As an example of a critical link, Finnigan cites the almost annual spat between Russia, suppliers of 25% of the Europe Union’s gas, and the Ukraine, which transports gas between Russia and its European customers. What happens between Russia and Ukraine can cause, almost overnight, an exponential cost increase in energy for millions of people living thousands of kilometres away.
This situation where connectivity can both prevent and exacerbate global problems leads to a “paradox of connectivity”. On the positive side, with so many links between major nodes, one might expect that if some of these break down, then traffic can simply be diverted through other nodes as the system as a whole readjusts itself. On the negative side, the structure of the network means that unexpected oscillations in food price and availability are inevitable and these affect the world’s poor to a disproportionate degree as so much of their income is spent on food.
Designing better networks
Moving beyond food, capping and eventually reducing population requires an increase in wealth for that majority of the world’s population that currently shares only a small part of the world’s economic productivity. This requires economic growth but also requires decoupling economic activity from negative impacts on the world’s vital systems. This will require a much deeper understanding of how the world’s natural economic and social systems interact.
As a complex systems scientist, Finnigan feels strongly about the importance of interdisciplinary macro-level analysis and its ability to help us plan for and respond to complex global problems. For this, much more work needs to be done to draw the fields of economics and social science into a partnership with natural science for a more integrated way of thinking about global dynamics.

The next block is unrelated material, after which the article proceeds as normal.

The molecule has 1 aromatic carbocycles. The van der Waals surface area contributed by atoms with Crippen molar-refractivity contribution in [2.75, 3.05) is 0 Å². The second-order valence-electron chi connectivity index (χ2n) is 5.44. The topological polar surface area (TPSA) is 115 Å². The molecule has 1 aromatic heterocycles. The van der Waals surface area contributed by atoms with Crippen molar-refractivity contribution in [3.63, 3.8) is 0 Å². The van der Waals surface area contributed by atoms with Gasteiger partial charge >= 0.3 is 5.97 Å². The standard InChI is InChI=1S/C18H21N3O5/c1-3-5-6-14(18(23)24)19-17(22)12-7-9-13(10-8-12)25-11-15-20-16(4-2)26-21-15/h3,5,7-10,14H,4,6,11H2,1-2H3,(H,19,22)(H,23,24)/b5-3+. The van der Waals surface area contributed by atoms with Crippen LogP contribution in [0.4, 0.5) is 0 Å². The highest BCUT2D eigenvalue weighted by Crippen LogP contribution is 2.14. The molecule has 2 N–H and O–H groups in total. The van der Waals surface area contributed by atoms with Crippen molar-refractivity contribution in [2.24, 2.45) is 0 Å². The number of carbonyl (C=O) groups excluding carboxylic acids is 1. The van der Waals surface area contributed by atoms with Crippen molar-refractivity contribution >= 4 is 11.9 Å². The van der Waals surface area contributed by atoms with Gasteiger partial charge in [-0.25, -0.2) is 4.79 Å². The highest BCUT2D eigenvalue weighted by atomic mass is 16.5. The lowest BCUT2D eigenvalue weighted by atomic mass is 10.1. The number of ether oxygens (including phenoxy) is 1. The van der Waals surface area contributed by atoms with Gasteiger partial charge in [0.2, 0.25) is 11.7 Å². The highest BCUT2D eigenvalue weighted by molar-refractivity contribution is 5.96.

The problems we have identified with instability of the world trade network applies with even more force when we contemplate world networks of financial and information flows. Many of the critical links and nodes in these systems involve human action both by individuals and groups. The increase in size and complexity of the world’s networks — due to continued global population increases, urbanization and economic growth — is guaranteed to lead to serious problems unless we are aware of how network dynamics underpin our modern world.
To confer resilience against unexpected future shocks we need to design systems that trade off some short-term economic efficiency for long-term stability and the ability to ‘fail safely’. Many leading polymaths such as Dennis Meadows, point out that a blind drive for economic efficiency, narrowly defined, can led to reduced resilience and greater risks of shortages in food.
But does that mean we simply eliminate trade and move towards local solutions to mitigate climate change and ensure food security?
Finnigan reiterated that solutions should reflect the fact that a connected world can continue to lift people out of poverty and slow population growths. Further still, withdrawing from a globalised world is not an option for many communities that rely on international trade and food supply, despite systemic instability of supply. So where do we go from here?
“We can definitely do things better. If we recognize the role of network dynamics, we can design national and global institutions and regulations that take advantage of networks while mitigating their downsides. It is possible to have large interconnected networks that are capable of avoiding large oscillations, but you have to design them that way to begin with,” Finnigan says.
Mark Notaras is a writer/editor for the United Nations University (UNU) Media Centre and a former researcher for the UNU Institute for Sustainability and Peace (UNU-ISP). He holds a Masters in International Affairs (Peace and Conflict Studies) from the Australian National University. He previously managed the Australian Agency for International Development (AusAID) Vietnam Programme and co-founded the Australian Refugee Film Festival. He is passionate about addressing social and environmental injustices through international and interdisciplinary cooperation. He can be found growing, cooking and eating (and talking about) organic, local and seasonal food in his spare time.
This article has been reposted with permission. It first appeared on the Our World 2.0 website. The original article can be viewed here.